FoxBlade: Russia Started Cyber ​​War Against Ukraine Before Invasion

Hours before the launch of missiles or the movement of battle tanks used in the invasion of Ukraine on February 24, a series of offensive and destructive cyberattacks against the digital infrastructure of the country. It is well known that modern battles are fought first in cyberspace, but now Microsoft has named one of the weapons used: FoxBlade.

Dead, wounded and refugees are the bitter side of the invasion of Ukraine. Putin has made a aggression against a sovereign country, violating international norms and those fundamental rights that allow us to call ourselves human. Yes, there are dozens of active wars around the world that we should not forget, but this one is of an unprecedented proportion in a Europe where the two great world wars began. Russia’s operation against Ukraine is the first invasion of Europe since World War II and the similarities with the occupation of the sudetenland by Hitler sounds terrible in the XXI century.

Russia has a veritable arsenal of weapons, including no less than 3,000 nuclear warheads that Putin has placed on “alert as a deterrent force” in another irresponsible move not seen since the Cuban Missile Crisis. The situation is very, very scary.

But Ukraine is resisting and the international response is being unusually consensual, especially in terms of economic sanctions. Even from usually neutral countries like Switzerland (where Russian billionaires surely have a good amount of dollars) and from forceful sanctions such as paralyzing the assets of the Central Bank of Russia, excluding (partially) Russian banks from the Swift interbank payment system prevent the Russians from using their assets in European markets.

On what Putin and the oligarchs who support him are willing to lose Much will depend on the development of this war. And also the internal response of Russian citizens, who in 24 hours are 30% poorer due to the devaluation of the ruble and pay 20% of the credits due to the rise in rates. Russia is losing the economic front by a landslide. If it is not for sanity or humanity, let us hope that it is the self-interest of Putin and his cronies that force him to stop the military operation and reach an agreement. Russia plays Risk, but Europe is in control of Monopoly. We will see.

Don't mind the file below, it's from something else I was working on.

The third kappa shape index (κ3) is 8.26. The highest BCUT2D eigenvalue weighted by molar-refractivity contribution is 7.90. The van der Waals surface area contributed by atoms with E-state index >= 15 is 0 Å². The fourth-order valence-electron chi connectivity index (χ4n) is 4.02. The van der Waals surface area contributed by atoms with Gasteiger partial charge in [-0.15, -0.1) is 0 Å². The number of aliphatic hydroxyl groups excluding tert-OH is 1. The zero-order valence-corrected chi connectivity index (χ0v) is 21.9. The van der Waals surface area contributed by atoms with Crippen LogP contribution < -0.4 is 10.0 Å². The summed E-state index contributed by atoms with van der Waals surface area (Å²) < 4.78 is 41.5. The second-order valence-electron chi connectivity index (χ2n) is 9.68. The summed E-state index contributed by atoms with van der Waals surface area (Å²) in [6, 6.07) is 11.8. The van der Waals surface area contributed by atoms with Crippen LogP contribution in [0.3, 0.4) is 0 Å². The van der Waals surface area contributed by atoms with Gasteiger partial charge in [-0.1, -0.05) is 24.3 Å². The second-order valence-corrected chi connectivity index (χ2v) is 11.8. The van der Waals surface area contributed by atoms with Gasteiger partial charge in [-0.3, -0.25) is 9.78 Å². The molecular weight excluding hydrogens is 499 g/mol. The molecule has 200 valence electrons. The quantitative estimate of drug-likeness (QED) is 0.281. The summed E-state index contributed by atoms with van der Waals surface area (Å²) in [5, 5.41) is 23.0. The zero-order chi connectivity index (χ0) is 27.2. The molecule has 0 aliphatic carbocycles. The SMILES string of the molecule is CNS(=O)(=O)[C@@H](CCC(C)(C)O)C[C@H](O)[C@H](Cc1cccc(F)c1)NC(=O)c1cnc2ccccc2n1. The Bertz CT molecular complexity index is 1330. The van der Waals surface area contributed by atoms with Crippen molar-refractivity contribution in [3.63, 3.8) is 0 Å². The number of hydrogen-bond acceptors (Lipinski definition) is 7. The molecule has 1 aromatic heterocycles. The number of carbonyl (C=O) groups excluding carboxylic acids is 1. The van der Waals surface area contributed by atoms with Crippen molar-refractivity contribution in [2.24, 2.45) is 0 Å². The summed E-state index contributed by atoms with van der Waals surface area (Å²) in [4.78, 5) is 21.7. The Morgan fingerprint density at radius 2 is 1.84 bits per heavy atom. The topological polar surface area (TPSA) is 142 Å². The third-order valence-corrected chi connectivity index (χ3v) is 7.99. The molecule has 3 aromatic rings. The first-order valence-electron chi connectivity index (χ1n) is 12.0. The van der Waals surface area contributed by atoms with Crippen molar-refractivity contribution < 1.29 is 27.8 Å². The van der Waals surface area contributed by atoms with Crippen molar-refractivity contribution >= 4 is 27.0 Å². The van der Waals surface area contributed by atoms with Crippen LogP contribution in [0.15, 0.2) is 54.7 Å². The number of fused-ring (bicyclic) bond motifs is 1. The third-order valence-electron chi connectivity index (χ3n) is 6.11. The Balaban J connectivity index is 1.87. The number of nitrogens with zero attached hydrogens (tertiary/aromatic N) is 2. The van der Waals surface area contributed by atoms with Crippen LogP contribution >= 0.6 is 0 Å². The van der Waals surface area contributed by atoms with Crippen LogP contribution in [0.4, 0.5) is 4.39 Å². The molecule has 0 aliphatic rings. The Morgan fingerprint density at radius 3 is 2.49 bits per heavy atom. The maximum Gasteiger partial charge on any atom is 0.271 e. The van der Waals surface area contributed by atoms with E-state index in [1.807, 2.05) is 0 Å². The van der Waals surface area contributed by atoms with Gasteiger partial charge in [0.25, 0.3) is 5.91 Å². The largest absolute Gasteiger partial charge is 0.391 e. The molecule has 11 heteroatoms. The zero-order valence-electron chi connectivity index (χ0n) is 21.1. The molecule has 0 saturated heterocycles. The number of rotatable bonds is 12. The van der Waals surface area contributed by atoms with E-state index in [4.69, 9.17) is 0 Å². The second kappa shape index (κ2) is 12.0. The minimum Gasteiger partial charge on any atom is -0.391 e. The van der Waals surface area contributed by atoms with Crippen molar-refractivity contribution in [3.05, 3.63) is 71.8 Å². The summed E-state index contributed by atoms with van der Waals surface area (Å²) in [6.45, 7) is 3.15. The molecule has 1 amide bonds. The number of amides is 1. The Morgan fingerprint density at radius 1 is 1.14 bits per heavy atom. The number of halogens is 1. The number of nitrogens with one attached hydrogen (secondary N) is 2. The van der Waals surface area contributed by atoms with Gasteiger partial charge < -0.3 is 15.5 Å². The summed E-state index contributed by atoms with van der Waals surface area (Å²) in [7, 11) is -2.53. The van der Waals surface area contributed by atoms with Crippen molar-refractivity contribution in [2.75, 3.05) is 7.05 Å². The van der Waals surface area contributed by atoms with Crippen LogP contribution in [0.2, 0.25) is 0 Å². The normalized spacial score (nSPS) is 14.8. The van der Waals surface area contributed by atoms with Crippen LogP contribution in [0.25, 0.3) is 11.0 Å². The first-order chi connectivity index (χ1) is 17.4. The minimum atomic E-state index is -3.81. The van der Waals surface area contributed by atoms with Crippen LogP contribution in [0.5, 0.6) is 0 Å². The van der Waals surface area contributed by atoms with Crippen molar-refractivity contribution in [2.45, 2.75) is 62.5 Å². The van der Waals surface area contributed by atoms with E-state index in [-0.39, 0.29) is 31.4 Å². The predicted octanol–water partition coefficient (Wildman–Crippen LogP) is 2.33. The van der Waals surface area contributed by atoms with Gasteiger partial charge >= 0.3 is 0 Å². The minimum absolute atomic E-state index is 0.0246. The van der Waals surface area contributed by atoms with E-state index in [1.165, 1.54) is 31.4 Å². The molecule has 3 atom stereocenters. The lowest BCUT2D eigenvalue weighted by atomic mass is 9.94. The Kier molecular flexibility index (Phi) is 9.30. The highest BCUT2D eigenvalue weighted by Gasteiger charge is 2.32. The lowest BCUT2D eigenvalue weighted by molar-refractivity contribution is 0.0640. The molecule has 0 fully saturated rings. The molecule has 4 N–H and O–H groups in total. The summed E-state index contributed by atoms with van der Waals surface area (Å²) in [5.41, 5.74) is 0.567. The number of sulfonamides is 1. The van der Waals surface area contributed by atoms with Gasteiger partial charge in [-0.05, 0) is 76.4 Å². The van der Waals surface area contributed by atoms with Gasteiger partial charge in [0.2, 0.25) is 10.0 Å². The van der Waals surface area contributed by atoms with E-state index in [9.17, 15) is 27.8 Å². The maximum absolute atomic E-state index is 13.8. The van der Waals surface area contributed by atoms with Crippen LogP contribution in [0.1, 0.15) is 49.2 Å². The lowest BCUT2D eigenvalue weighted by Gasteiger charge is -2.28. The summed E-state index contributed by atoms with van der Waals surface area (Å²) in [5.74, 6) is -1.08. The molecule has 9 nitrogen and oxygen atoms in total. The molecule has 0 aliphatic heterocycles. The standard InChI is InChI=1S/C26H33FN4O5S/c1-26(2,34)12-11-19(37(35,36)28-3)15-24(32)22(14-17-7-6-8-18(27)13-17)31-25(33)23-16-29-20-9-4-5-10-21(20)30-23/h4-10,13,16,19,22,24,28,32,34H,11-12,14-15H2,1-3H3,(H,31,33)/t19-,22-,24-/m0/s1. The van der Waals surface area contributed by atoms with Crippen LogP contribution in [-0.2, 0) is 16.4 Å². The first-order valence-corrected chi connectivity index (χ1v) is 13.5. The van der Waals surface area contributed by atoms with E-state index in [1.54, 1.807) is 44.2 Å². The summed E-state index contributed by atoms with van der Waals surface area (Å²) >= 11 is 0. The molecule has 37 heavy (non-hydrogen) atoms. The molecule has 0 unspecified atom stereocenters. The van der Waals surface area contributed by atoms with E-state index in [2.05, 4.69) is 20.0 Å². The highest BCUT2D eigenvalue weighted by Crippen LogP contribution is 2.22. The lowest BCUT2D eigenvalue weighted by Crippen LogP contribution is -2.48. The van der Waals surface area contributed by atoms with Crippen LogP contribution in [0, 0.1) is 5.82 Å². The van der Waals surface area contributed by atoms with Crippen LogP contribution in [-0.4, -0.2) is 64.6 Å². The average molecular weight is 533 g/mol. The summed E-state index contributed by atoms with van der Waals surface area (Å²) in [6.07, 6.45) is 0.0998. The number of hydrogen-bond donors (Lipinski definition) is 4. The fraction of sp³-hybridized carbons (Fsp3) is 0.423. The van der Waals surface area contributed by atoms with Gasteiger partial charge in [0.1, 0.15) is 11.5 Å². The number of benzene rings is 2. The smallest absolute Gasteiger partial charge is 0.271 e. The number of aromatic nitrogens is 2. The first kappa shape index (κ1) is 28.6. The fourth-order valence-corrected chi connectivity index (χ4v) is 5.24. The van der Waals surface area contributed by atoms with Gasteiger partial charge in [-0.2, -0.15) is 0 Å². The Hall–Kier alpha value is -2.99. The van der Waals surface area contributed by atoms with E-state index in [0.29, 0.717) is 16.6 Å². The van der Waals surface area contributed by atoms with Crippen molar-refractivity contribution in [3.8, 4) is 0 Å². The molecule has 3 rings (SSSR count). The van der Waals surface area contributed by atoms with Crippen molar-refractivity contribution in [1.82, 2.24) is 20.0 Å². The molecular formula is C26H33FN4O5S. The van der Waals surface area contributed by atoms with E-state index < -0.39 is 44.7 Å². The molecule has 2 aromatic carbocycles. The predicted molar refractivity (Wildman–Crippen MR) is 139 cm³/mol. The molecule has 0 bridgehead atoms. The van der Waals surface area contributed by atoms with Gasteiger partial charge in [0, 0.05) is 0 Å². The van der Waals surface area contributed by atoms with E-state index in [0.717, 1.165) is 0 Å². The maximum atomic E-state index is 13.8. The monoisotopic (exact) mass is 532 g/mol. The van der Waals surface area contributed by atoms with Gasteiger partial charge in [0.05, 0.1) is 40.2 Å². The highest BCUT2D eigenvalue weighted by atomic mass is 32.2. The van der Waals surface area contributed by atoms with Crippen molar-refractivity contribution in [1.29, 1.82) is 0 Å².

Before the invasion: FoxBlade

Russia has a cyber army just as powerful as the physical arsenal. It includes both military personnel from the Russian GRU intelligence group, as well as civilian mercenaries financed by the Russian government who are among the world’s elite in the development and distribution of malware known as ‘Sandworm’.

Microsoft President Brad Smith has spoken in an article on the Microsoft blog about cyber attacks on computer networks and Internet disinformation campaigns being carried out by Russia. Less known and less visible, but essential in any modern war considering our dependence on computers and servers.

Hours before the invasion, the Microsoft Threat Intelligence Center (MSTIC) detected a new round of cyberattacks against Ukraine’s digital infrastructure. The new malware package, which they dubbed FoxBlade, is described as a Trojan horse that can take over computers for use in distributed denial-of-service attacks, known as DDoS, without the owners’ knowledge.


The malware was precisely deployed against Ukrainian civilian digital targets, including the financial sector, the agricultural sector, emergency response services, humanitarian relief efforts, and organizations and companies in the energy sector. It is not the first launched by pro-Russian groups against Ukraine. Let’s remember ransomware NotPetya of 2017 and this same year cybersecurity firms detected the HermeticWiper and the WhisperGate, destructive “data wipe” malware that was used in cyberattacks against organizations in Ukraine, Lithuania, and Latvia. It was the beginning of the invasion.

“These Attacks On Civilian Targets Raise Serious Concerns Under The Geneva Convention”says the president of Microsoft, positioning the company on the international side against Russia (as the rest of the technology companies are doing in general) when speaking of the «tragic, illegal and unjustified invasion of Ukraine«.

In addition to promising advice and technological help to Ukraine so that it can defend itself against these cyber attacks, Smith speaks of the need for governments, companies and civil society to fight against «a well-orchestrated ongoing operation of disinformationwhich seeks to undermine the truth and sow seeds of discord and mistrust«. The removal of all information from Russian-sponsored RT and Sputnik agencies on Microsoft’s platforms and ad network is a concrete move that others are following.

The president of Microsoft ends his article with a message of hope: “As we look to the future, it is clear that digital technology will play a vital role in both war and peace. Like so many others, we call for the restoration of peace, respect for the sovereignty of Ukraine and the protection of the people of Ukraine ». We’ll have to keep talking about all of this. Unfortunately it is the topic of the moment and we do not escape its many aspects.

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